BREAKING MOVIE NEWS
It was a great year for romantic comedies at Sundance, and one of the early standouts was Celeste and Jesse Forever, a story of a breakup that was also kind of about love, as a young couple in the middle of a divorce (Rashida Jones and Andy Samberg) attempt to stay friends
If you follow Sundance buzz from afar, it can be impossible to know which films to pay attention to. Sure, every critic you follow on twitter may go crazy over a documentary like Room 237, but will you ever have a chance to see it? Does the fact that people are predicting an Oscar nomination for Richard Gere in Arbitrage mean it will ever actually happen?
Park City, Utah has gone back to its usual state of being a quiet ski town, all the industry movers and shakers are back in New York and LA, and even the scruffy journalists like me who stuck through the festival until the bitter end have gone back home. The Sundance Film Festival is officially over
On Saturday night at an awards ceremony that was pinch-hit hosted by Katie Aselton when Parker Posey dropped out, the awards for the 2012 Sundance Film Festival were handed out to a wide variety of winners, including many films that had been obvious festival favorites from the beginnin
Featuring strong performances from both leads Lizzy Caplan and Alison Brie, along with lovely supporting work from their male suitors Martin Starr, Geoffrey Arendt and Mark Webber, the movie treads the familiar ground of love and family while telling a uniquely layered story of its own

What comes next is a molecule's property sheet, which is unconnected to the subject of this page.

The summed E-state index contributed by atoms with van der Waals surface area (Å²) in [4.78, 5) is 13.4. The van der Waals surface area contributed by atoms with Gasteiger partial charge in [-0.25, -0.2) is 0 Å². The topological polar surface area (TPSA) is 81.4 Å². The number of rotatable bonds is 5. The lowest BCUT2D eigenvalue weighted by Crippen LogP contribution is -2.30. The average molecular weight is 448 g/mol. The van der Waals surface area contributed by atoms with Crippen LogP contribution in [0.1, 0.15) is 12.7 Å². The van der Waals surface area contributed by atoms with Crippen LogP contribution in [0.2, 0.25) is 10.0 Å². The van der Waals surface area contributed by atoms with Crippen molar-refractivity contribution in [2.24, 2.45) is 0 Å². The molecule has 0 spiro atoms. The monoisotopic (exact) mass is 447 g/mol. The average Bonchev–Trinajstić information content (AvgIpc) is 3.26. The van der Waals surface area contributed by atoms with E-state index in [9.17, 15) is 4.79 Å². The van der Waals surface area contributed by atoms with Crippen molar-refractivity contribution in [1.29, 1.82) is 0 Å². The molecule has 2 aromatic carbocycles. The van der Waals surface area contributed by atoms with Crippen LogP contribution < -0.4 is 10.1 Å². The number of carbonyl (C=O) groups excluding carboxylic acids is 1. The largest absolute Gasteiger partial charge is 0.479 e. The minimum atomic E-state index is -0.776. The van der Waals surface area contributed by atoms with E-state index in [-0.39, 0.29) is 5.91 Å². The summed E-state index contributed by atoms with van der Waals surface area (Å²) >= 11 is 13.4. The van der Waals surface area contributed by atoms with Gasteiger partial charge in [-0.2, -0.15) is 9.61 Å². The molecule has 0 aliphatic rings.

In Black Rock Aselton, Bell and Bosworth play three childhood friends who travel to a remote Maine island for a reunion, only to find their trip completely derailed by an accident that leads to them being hunted down by some off-kilter hunters bent on revenge
With just two days left to go at Sundance, it's not so much about seeing new movies as it is finally writing about the ones you've already seen. So with a slow day of movies ahead of us, Matt Patches and I recorded a video blog this morning outside the Library Theater, after we'd been turned away from a screening that apparently we showed up too late for
This week on Operation Kino, it's something of a miracle that we exist at all. The episode is taking a different format this week, with just two segments-- first up is our review of The Grey, and then Patches and Katey join special guest Eric D. Snider for an update from the Sundance Film Festival
I have at least managed to catch a handful of documentaries, all of them pretty terrific and likely to be picked up for your viewing soon enough. All of them tackle relatively big and serious issues, from apartheid-era South Africa to the war on drugs to the question or whether or not Stanley Kubrick faked the moon landing (really!)
The magnetic character actor known for back-to-back Sundance hits Winter's Bone and Martha Marcy May Marlene and has once again taken over the festival, though at last with a lead performance. He gives a fiercely committed and physically draining performance as Mark O'Brien, the Berkeley journalist and poet who, after contracting polio at age 6, spent the bulk of his life inside an iron lung